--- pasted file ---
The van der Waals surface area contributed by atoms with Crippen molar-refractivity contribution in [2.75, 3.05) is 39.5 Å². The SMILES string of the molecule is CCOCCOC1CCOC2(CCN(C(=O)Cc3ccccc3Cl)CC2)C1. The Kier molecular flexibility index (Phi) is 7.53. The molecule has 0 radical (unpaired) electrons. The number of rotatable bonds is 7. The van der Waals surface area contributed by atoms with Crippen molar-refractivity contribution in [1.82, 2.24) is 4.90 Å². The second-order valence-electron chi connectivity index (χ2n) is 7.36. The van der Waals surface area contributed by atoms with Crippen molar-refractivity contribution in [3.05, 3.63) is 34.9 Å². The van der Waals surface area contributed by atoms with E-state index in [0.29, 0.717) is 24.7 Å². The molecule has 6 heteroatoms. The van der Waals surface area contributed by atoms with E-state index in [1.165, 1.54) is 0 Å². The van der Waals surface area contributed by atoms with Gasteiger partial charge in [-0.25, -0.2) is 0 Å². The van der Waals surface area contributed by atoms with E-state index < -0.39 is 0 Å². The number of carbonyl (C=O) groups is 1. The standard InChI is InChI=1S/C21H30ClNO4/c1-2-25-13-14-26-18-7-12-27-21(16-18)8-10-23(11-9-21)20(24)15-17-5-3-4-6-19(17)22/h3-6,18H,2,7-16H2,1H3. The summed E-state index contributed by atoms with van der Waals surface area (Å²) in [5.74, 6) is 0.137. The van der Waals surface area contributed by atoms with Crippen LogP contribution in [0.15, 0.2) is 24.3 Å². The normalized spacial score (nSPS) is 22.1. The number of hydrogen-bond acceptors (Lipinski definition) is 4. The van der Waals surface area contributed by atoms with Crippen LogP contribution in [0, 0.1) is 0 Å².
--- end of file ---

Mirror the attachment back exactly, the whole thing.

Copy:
The van der Waals surface area contributed by atoms with Crippen molar-refractivity contribution in [2.75, 3.05) is 39.5 Å². The SMILES string of the molecule is CCOCCOC1CCOC2(CCN(C(=O)Cc3ccccc3Cl)CC2)C1. The Kier molecular flexibility index (Phi) is 7.53. The molecule has 0 radical (unpaired) electrons. The number of rotatable bonds is 7. The van der Waals surface area contributed by atoms with Crippen molar-refractivity contribution in [1.82, 2.24) is 4.90 Å². The second-order valence-electron chi connectivity index (χ2n) is 7.36. The van der Waals surface area contributed by atoms with Crippen molar-refractivity contribution in [3.05, 3.63) is 34.9 Å². The van der Waals surface area contributed by atoms with E-state index in [0.29, 0.717) is 24.7 Å². The molecule has 6 heteroatoms. The van der Waals surface area contributed by atoms with E-state index in [1.165, 1.54) is 0 Å². The van der Waals surface area contributed by atoms with Gasteiger partial charge in [-0.25, -0.2) is 0 Å². The van der Waals surface area contributed by atoms with E-state index < -0.39 is 0 Å². The number of carbonyl (C=O) groups is 1. The standard InChI is InChI=1S/C21H30ClNO4/c1-2-25-13-14-26-18-7-12-27-21(16-18)8-10-23(11-9-21)20(24)15-17-5-3-4-6-19(17)22/h3-6,18H,2,7-16H2,1H3. The summed E-state index contributed by atoms with van der Waals surface area (Å²) in [5.74, 6) is 0.137. The van der Waals surface area contributed by atoms with Crippen LogP contribution in [0.15, 0.2) is 24.3 Å². The normalized spacial score (nSPS) is 22.1. The number of hydrogen-bond acceptors (Lipinski definition) is 4. The van der Waals surface area contributed by atoms with Crippen LogP contribution in [0, 0.1) is 0 Å².